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Microsoft shows how it will Edge out competing browsers

At Microsoft’s Edge Web Summit, the company announced a number of new features and developments that the company has been working on over the past several months.

The main takeaway from the online presentation seemed to be that Microsoft wasn’t out to only fill the shoes that are being left behind with the death of Internet Explorer. The company says it has big plans for Edge, and all are  aimed at taking back a chunk of the market they’ve lost over the past ten years to superior competition from the likes of Chrome, Firefox, and Safari.

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“We need to do more than just the next version of the same old thing,” said Charles Morris, the principal program manager of Edge.

Worthy additions to keep an eye out for will include a tighter integration of features that Cortana can take advantage of, as well as a larger library of extensions that will grow as more independent developers get their hands on the source code in the coming months.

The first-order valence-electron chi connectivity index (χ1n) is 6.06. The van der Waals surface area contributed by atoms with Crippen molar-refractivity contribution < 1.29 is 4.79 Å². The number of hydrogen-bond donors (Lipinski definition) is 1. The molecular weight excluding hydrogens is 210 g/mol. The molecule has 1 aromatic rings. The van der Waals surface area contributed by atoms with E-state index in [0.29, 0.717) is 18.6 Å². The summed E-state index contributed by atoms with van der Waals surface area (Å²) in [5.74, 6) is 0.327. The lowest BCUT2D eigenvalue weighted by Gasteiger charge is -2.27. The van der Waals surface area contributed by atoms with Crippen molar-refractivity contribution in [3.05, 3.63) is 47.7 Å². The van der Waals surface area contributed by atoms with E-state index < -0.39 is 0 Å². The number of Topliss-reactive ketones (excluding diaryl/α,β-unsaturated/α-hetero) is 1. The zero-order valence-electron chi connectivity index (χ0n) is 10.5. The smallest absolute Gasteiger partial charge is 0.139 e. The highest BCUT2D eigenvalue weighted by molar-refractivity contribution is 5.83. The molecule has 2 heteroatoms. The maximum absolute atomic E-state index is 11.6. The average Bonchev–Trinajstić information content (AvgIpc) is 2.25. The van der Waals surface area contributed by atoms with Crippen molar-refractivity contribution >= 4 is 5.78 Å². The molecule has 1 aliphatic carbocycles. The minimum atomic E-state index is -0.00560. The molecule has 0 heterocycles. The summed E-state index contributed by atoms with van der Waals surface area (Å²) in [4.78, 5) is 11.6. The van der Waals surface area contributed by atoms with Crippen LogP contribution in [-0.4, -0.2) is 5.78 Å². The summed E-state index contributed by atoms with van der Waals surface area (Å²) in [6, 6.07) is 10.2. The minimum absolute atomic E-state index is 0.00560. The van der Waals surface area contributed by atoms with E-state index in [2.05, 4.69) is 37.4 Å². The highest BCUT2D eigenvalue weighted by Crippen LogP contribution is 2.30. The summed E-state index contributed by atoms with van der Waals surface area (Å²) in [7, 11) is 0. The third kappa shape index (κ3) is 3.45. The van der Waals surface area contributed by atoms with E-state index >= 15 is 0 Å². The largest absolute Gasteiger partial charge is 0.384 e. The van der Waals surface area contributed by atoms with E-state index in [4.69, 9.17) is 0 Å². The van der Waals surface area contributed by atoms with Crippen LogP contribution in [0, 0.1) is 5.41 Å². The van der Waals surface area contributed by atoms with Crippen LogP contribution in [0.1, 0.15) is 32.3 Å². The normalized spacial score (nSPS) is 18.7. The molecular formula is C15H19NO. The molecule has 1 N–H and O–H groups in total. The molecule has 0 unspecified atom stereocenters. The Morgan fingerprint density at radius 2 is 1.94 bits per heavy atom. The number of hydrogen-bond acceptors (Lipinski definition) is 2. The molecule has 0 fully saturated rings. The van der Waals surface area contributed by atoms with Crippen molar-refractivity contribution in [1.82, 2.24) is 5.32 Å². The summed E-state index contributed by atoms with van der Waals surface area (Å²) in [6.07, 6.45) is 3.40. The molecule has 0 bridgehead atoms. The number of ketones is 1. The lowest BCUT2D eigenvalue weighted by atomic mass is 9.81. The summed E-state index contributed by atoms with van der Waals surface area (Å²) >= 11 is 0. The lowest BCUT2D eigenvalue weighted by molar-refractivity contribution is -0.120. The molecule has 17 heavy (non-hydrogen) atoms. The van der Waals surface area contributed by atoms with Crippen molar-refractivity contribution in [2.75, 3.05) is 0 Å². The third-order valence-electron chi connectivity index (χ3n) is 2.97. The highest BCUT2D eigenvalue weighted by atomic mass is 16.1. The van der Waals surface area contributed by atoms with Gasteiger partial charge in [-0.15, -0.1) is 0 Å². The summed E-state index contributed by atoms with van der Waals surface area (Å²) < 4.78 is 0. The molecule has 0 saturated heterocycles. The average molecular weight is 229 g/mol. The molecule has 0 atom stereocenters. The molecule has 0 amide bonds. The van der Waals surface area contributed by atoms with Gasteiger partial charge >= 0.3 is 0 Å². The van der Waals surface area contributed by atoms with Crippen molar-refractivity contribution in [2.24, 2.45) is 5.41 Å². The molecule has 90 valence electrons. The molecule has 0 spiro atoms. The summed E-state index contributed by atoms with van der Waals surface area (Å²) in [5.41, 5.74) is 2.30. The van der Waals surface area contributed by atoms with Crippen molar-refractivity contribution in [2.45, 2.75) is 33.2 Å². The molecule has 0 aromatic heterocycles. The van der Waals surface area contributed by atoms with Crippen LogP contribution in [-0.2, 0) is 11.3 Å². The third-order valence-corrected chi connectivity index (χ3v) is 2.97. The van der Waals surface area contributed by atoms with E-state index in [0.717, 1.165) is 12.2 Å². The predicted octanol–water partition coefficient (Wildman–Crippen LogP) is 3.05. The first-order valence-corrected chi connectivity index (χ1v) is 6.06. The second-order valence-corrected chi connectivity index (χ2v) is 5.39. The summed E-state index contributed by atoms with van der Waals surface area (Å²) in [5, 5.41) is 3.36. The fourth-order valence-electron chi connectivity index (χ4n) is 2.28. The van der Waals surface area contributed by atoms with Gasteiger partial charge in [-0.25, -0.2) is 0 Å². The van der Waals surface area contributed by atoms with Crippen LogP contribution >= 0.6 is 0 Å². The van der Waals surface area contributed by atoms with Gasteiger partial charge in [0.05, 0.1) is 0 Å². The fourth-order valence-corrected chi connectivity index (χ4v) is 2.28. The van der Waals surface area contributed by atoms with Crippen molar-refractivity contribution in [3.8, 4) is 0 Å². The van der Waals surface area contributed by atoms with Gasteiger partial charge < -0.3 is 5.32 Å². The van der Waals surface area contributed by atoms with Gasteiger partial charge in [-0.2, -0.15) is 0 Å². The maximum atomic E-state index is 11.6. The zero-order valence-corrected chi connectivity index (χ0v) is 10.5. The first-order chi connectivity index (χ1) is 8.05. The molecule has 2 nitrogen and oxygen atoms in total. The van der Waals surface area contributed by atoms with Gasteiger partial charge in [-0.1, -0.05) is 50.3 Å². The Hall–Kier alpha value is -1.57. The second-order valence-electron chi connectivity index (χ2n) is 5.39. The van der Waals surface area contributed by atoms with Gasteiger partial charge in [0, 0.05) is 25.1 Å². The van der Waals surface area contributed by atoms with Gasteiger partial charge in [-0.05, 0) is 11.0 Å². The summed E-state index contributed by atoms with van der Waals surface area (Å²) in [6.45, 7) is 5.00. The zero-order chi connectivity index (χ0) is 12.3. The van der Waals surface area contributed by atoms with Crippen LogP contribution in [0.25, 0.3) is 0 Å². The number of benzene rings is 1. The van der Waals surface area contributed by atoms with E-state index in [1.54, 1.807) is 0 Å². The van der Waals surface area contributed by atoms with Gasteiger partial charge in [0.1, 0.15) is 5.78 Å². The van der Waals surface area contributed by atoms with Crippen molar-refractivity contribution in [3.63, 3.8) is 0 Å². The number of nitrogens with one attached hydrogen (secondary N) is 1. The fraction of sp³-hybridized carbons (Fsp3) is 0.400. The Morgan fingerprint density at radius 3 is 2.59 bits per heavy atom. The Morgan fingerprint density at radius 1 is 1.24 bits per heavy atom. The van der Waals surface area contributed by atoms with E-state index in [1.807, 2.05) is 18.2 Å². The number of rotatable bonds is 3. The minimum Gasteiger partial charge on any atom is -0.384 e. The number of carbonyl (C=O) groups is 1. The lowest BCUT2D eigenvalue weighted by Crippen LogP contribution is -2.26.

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Some unique features shown at the presentation include previously seen “mark-up” mode, which will allow users to draw on a webpage with either a stylus or their keyboard, and save them for sharing with others later. Also intriguing, and never seen before, is the use of a laptop’s ambient light sensor to either dim or brighten a web page depending on how much light is detected from the room you’re browsing in.

The final version of Edge is expected to go live alongside the debut of Windows 10, which is still on schedule to happen sometime this summer.

If you really want to dig into the details of the exact features that Edge will integrate by the time of its formal release, you can check out the full list of changes and upgrades at Microsoft’s site here.